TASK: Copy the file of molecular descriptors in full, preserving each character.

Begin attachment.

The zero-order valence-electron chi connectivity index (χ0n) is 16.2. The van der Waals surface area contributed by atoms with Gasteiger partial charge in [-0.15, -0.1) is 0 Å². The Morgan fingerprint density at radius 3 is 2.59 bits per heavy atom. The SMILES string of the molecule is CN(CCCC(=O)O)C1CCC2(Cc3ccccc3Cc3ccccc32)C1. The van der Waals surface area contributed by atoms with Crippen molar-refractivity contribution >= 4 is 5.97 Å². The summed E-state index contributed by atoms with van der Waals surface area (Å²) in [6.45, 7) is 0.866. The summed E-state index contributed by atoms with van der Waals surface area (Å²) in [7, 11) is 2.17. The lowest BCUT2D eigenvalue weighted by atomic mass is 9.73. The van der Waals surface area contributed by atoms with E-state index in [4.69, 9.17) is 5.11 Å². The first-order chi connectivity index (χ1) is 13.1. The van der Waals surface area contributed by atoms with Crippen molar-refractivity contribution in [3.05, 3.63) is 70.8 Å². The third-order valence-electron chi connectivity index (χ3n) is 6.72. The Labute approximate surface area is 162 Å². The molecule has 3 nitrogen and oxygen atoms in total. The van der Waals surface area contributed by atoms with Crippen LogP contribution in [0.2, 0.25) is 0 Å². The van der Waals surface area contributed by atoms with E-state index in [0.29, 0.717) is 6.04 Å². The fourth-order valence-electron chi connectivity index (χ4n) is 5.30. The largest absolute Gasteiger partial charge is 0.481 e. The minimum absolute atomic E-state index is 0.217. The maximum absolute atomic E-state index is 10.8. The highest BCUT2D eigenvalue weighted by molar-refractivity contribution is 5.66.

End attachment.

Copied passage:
The zero-order valence-electron chi connectivity index (χ0n) is 16.2. The van der Waals surface area contributed by atoms with Gasteiger partial charge in [-0.15, -0.1) is 0 Å². The Morgan fingerprint density at radius 3 is 2.59 bits per heavy atom. The SMILES string of the molecule is CN(CCCC(=O)O)C1CCC2(Cc3ccccc3Cc3ccccc32)C1. The van der Waals surface area contributed by atoms with Crippen molar-refractivity contribution >= 4 is 5.97 Å². The summed E-state index contributed by atoms with van der Waals surface area (Å²) in [6.45, 7) is 0.866. The summed E-state index contributed by atoms with van der Waals surface area (Å²) in [7, 11) is 2.17. The lowest BCUT2D eigenvalue weighted by atomic mass is 9.73. The van der Waals surface area contributed by atoms with E-state index in [4.69, 9.17) is 5.11 Å². The first-order chi connectivity index (χ1) is 13.1. The van der Waals surface area contributed by atoms with Crippen molar-refractivity contribution in [3.05, 3.63) is 70.8 Å². The third-order valence-electron chi connectivity index (χ3n) is 6.72. The Labute approximate surface area is 162 Å². The molecule has 3 nitrogen and oxygen atoms in total. The van der Waals surface area contributed by atoms with Crippen LogP contribution in [0.2, 0.25) is 0 Å². The van der Waals surface area contributed by atoms with E-state index in [0.29, 0.717) is 6.04 Å². The fourth-order valence-electron chi connectivity index (χ4n) is 5.30. The largest absolute Gasteiger partial charge is 0.481 e. The minimum absolute atomic E-state index is 0.217. The maximum absolute atomic E-state index is 10.8. The highest BCUT2D eigenvalue weighted by molar-refractivity contribution is 5.66.